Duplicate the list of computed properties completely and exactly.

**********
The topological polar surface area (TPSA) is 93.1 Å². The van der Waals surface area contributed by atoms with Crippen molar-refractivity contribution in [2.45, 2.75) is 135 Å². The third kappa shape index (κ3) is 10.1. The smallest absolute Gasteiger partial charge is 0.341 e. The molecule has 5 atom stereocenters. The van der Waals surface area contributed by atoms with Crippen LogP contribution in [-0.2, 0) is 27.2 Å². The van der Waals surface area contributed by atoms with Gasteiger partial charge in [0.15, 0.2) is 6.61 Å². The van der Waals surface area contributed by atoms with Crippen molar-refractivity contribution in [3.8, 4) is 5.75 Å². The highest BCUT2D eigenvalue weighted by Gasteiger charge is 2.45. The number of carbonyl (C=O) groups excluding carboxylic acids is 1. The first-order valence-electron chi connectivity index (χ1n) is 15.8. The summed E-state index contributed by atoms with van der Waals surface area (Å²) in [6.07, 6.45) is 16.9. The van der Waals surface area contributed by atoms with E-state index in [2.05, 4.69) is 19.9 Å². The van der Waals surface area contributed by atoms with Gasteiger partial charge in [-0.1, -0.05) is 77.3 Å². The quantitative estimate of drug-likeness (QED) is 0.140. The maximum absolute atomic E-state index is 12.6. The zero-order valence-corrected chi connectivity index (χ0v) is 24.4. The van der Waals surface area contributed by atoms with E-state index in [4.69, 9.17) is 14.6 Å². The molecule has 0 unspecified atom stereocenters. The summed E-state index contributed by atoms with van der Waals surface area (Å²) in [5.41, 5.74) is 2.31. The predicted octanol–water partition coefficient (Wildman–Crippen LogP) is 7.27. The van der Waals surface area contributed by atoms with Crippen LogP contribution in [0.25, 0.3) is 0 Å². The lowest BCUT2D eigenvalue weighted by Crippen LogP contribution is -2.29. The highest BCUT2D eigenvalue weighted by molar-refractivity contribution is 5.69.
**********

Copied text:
The topological polar surface area (TPSA) is 93.1 Å². The van der Waals surface area contributed by atoms with Crippen molar-refractivity contribution in [2.45, 2.75) is 135 Å². The third kappa shape index (κ3) is 10.1. The smallest absolute Gasteiger partial charge is 0.341 e. The molecule has 5 atom stereocenters. The van der Waals surface area contributed by atoms with Crippen LogP contribution in [-0.2, 0) is 27.2 Å². The van der Waals surface area contributed by atoms with Gasteiger partial charge in [0.15, 0.2) is 6.61 Å². The van der Waals surface area contributed by atoms with Crippen molar-refractivity contribution in [3.8, 4) is 5.75 Å². The highest BCUT2D eigenvalue weighted by Gasteiger charge is 2.45. The number of carbonyl (C=O) groups excluding carboxylic acids is 1. The first-order valence-electron chi connectivity index (χ1n) is 15.8. The summed E-state index contributed by atoms with van der Waals surface area (Å²) in [6.07, 6.45) is 16.9. The van der Waals surface area contributed by atoms with E-state index in [2.05, 4.69) is 19.9 Å². The van der Waals surface area contributed by atoms with Gasteiger partial charge in [-0.1, -0.05) is 77.3 Å². The quantitative estimate of drug-likeness (QED) is 0.140. The maximum absolute atomic E-state index is 12.6. The zero-order valence-corrected chi connectivity index (χ0v) is 24.4. The van der Waals surface area contributed by atoms with E-state index in [4.69, 9.17) is 14.6 Å². The molecule has 0 unspecified atom stereocenters. The summed E-state index contributed by atoms with van der Waals surface area (Å²) in [5.41, 5.74) is 2.31. The predicted octanol–water partition coefficient (Wildman–Crippen LogP) is 7.27. The van der Waals surface area contributed by atoms with Crippen LogP contribution in [0.25, 0.3) is 0 Å². The lowest BCUT2D eigenvalue weighted by Crippen LogP contribution is -2.29. The highest BCUT2D eigenvalue weighted by molar-refractivity contribution is 5.69.